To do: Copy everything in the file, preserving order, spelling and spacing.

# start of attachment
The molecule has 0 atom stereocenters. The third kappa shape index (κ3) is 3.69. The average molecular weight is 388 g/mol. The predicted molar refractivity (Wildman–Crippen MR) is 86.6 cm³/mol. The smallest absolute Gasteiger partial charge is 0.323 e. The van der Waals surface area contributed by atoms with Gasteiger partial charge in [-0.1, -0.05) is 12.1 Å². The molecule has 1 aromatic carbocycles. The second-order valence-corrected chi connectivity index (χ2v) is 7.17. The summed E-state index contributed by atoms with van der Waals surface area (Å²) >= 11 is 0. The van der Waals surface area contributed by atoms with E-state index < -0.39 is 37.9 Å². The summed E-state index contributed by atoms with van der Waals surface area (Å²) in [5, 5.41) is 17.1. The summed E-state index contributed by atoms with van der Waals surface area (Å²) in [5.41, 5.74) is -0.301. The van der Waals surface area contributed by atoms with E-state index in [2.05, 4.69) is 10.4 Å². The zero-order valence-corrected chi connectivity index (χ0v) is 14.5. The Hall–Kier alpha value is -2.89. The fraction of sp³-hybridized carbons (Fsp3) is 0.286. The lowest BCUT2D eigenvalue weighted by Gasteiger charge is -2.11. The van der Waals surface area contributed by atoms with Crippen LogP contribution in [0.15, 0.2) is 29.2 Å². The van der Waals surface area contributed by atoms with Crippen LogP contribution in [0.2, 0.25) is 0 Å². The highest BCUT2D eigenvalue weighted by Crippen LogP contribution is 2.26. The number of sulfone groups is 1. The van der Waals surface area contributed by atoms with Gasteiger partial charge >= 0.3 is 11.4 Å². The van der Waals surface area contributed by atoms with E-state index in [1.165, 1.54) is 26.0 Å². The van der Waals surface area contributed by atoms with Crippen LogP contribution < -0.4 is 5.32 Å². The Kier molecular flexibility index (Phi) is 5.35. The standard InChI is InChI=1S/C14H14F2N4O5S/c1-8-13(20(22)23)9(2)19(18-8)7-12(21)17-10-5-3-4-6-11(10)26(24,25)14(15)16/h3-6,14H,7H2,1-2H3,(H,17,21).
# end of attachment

The molecule has 0 atom stereocenters. The third kappa shape index (κ3) is 3.69. The average molecular weight is 388 g/mol. The predicted molar refractivity (Wildman–Crippen MR) is 86.6 cm³/mol. The smallest absolute Gasteiger partial charge is 0.323 e. The van der Waals surface area contributed by atoms with Gasteiger partial charge in [-0.1, -0.05) is 12.1 Å². The molecule has 1 aromatic carbocycles. The second-order valence-corrected chi connectivity index (χ2v) is 7.17. The summed E-state index contributed by atoms with van der Waals surface area (Å²) >= 11 is 0. The van der Waals surface area contributed by atoms with E-state index < -0.39 is 37.9 Å². The summed E-state index contributed by atoms with van der Waals surface area (Å²) in [5, 5.41) is 17.1. The summed E-state index contributed by atoms with van der Waals surface area (Å²) in [5.41, 5.74) is -0.301. The van der Waals surface area contributed by atoms with E-state index in [2.05, 4.69) is 10.4 Å². The zero-order valence-corrected chi connectivity index (χ0v) is 14.5. The Hall–Kier alpha value is -2.89. The fraction of sp³-hybridized carbons (Fsp3) is 0.286. The lowest BCUT2D eigenvalue weighted by Gasteiger charge is -2.11. The van der Waals surface area contributed by atoms with Crippen LogP contribution in [0.15, 0.2) is 29.2 Å². The van der Waals surface area contributed by atoms with Crippen LogP contribution in [0.2, 0.25) is 0 Å². The highest BCUT2D eigenvalue weighted by Crippen LogP contribution is 2.26. The number of sulfone groups is 1. The van der Waals surface area contributed by atoms with Gasteiger partial charge >= 0.3 is 11.4 Å². The van der Waals surface area contributed by atoms with E-state index in [1.165, 1.54) is 26.0 Å². The van der Waals surface area contributed by atoms with Crippen LogP contribution < -0.4 is 5.32 Å². The Kier molecular flexibility index (Phi) is 5.35. The standard InChI is InChI=1S/C14H14F2N4O5S/c1-8-13(20(22)23)9(2)19(18-8)7-12(21)17-10-5-3-4-6-11(10)26(24,25)14(15)16/h3-6,14H,7H2,1-2H3,(H,17,21).